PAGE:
Tape Library: A Tape Library contains multiple drives in it. As a result, multiple backups can be taken simultaneously. This is useful when you need to take huge backups in short time. However, remember that if the backups are taken across the network, the network speed limitations will come into play.
SAN(Storage Area Networks): SAN is a high-speed network of storage devices that also connects those storage devices with servers. It provides block-level storage that can be accessed by the applications running on any networked servers. SAN storage devices can include tape libraries, and, more commonly, disk-based devices, like RAID hardware.
The important features of SAN (Storage Area Networks) and NAS (Network Attached Storage) are given below:
1. Only server class devices with SCSI Fibre Channel can connect to the SAN.
2. SAN uses Fibre Channel and based on SCSI protocol.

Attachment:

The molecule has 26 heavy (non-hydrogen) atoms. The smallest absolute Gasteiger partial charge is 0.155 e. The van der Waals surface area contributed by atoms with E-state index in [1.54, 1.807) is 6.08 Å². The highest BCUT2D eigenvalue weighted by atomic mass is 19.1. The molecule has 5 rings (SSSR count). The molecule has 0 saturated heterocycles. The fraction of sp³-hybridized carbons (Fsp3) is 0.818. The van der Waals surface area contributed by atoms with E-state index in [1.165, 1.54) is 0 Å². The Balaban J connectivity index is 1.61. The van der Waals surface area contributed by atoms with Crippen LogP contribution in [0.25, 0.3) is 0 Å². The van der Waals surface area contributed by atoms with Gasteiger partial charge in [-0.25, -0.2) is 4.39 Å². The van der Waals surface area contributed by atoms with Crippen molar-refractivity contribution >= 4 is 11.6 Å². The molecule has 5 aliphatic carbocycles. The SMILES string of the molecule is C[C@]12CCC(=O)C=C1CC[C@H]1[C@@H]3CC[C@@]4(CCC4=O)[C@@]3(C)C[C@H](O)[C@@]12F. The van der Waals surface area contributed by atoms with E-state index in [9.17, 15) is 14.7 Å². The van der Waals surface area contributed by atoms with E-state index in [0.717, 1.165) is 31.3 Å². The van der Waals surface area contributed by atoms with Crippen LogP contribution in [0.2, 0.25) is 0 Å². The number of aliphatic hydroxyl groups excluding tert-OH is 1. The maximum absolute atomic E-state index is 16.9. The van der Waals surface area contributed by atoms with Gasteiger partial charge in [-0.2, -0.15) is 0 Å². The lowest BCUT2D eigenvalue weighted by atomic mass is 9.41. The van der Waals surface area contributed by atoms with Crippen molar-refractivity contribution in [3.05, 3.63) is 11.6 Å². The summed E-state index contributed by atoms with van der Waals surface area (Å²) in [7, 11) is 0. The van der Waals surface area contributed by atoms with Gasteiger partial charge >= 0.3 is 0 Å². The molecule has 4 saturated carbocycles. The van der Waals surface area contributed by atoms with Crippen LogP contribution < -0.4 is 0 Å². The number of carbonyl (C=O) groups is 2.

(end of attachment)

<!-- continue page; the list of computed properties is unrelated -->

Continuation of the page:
3. A SAN addresses data by disk block number and transfers raw disk blocks.
4. Backups and mirrors require a block by block copy, even if blocks are empty. A mirror machine must be equal to or greater in capacity compared to the source.
NAS (Network Attached Storage): Networked storage was developed to address the challenges inherent in a server- based infrastructure such as direct-attached storage.
A network-attached storage (NAS) device is a server that is dedicated to nothing more than file sharing. NAS does not provide any of the activities that a server in a server-centric system typically provides, such as email, authentication or file management.
Important features of NAS
1. NAS uses TCP/IP Networks: Ethernet, FDDI, ATM
2. Typically, any machine that can connect to the LAN can use NFS, CIFS or HTTP protocol to connect to a NAS and share files.
3. Backups and mirrors are done on files, not blocks, for a savings in bandwidth and time.
Direct-attached storage (DAS): DAS refers to a digital storage system directly attached to a server or workstation, without a storage network in between. It is a acronym, mainly used to differentiate non-networked storage from the concepts of storage area network (SAN) and network-attached storage (NAS). DAS is ideal for localized file sharing in environments with a single server or a few servers - for example, small businesses or departments and work groups that do not need to share information over long distances or across an enterprise.